INTERVIEW WITH JUANITA SEGUNDO SANCHEZ AND GLORIA MAYORGA BALMA: "We Can Survive and Prosper"; Without taking strong steps now,

Juanita Segundo S nchez and Gloria Mayorga Balma are Bribri Indians. They live in Costa Rica's Kék"Ldi Reserve, which was established in 1977. The area is officially known as the Cocles Reserve, but its residents prefer the Bribri name Kék"Ldi and have initiated proceedings to change it legally. Its indigenous population is less than 200 people.

Juanita Segundo S nchez, a member of the yëyëwak clan, served on the Kék"Ldi Reserve Citizens Board from 1970 to 1987. She is a founding member of the Kék"Ldi Reserve Community Development association and was its president from 1989 to 1991. Also a founding member of the Kék"Ldi Reserve Community Development Association, Gloria Mayorga Balma was treasurer from 1989 to 1991. She is a member of the clan L"g'wak.

Along with Paula Palmer, the interviewer, Juanita Segundo S nchez and Glora Mayorga Balma wrote Taking Care of Sib"'s Gifts: An Environmental Treatise from Costa Rica's Kék"Ldi Indigenous Reserve. It is available in Spanish, Dutch, and English; a new Spanish edition is on the way. Palmer, a sociologist, works with black and Indian organizations in Costa Rica. She has written "What Happen?": A Folk-History of Costa Rica's Talamanca Coast and edited Nuestra Talamanca Ayer y Hoy. Her work with the Kék"Ldi people has been supported in part by cultural Survival.

The main question for the Bribri is whether we will continue to exist as an indigenous community, whether we will maintain our cultural integrity and identity. Without taking clear and precise steps now, most of the people in the Kék"Ldi Reserve would survive as individuals, because there are mechanismss for survival in Costa Rica, but we face extinction as a culturally distinct group. Since we formed the Kék"Ldi Reserve Community Development Association in 1987, we have worked consciously and conscientiously to assure a future for ourselves as an indigenous community.

Three things are necessary for the survival of our people in the Kék"Ldi Reserve. They are all related: if we achieve two and not the other one, we can't maintain our cultural integrity.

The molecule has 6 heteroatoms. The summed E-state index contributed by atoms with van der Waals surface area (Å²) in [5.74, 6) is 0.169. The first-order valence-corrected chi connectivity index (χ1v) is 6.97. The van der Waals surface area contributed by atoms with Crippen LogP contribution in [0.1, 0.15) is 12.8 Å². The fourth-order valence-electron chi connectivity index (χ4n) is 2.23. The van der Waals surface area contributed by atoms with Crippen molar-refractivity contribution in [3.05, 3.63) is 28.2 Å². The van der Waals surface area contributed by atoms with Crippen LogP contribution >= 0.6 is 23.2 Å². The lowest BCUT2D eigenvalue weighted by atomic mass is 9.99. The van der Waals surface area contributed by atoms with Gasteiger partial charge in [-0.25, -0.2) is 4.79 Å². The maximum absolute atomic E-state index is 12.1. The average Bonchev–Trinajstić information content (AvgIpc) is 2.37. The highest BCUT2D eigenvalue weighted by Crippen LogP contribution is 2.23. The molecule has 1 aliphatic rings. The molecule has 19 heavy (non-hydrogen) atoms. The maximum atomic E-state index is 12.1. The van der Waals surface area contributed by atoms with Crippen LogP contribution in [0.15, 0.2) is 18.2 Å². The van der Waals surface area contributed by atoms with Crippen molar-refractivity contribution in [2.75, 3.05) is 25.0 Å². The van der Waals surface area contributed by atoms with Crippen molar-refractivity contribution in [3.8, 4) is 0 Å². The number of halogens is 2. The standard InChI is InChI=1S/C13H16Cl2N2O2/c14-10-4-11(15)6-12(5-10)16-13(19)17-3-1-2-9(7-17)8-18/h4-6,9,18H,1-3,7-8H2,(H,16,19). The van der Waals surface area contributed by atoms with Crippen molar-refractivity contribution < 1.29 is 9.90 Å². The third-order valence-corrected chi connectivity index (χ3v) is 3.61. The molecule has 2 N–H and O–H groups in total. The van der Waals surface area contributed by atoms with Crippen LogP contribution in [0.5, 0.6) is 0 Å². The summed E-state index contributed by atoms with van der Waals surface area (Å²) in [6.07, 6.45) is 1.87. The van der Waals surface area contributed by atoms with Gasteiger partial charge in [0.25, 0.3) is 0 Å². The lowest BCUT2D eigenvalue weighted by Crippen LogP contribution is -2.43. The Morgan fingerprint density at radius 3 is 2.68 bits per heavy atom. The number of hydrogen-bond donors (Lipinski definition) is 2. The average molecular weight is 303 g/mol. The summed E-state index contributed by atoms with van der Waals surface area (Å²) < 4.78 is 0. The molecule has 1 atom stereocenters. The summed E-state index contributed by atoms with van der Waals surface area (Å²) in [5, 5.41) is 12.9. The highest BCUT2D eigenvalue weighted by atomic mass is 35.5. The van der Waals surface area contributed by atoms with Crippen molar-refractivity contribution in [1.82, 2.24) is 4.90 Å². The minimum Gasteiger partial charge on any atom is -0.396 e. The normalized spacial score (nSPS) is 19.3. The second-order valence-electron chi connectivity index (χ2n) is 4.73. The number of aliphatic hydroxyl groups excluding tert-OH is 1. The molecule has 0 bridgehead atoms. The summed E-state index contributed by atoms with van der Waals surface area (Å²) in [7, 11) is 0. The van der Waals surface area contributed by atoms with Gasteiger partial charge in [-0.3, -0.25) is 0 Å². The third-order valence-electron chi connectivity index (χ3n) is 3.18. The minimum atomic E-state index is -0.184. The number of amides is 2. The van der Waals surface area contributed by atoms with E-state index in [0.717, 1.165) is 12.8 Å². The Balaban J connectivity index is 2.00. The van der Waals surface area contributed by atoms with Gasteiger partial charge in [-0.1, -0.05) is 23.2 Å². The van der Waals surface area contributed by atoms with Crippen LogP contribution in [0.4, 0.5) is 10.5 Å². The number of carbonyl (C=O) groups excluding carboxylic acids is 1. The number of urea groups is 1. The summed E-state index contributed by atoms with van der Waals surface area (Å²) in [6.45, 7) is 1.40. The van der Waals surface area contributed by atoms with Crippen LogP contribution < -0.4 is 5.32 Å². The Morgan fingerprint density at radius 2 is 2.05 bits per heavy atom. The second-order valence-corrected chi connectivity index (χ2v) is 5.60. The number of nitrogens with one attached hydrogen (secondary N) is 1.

First, we are teaching the children all the ancient knowledge of our people, the teachings our first ancestors learned directly from Sib" (God) about how we are to live. Since all our children are influenced by non-indigenous cultures - through the public schools, for example, and in the towns around the reserve and when people come to visit or work with us here - they are always tempted to follow the path of those people. They can't help but think, "Oh, I wish I could watch television. I wish I could drive a car. I want to go to disco dances and play soccer. I could make a lot of money working for the banana company; why should I stay here and take care of my forest? Why should I want to be Indian?"

The children aren't at fault; it is the adults who neglect their duty to teach the children to be proud of their own culture. That is why we started the Kék"Ldi Cultural School, to carry on the teaching that many parents are neglecting. We meet with the children every Sunday. We give them lunch, and we teach them everything that is ours, the history of our people, the special roles of the /awapa/ (shamans) and the other specialists who conduct the different traditional ceremonies. We teach them how to behave in regard to the spirits in the forest, how to respect the supernatural beings who own all living things on earth. We teach them about Sib" and all his works and all his laws so they understand that we have our own religion and that it is not true that indigenous people don't know God. We also teach them how to use the resources of the forest according to Sib"'s laws, how to make thatch and baskets and string bags and calabash bowls and mastate blankets, how to use medicinal plants. We hope some children will be interested enough to decide to become /awapa/ and other ceremonial leaders. If not, there will be no future for our people.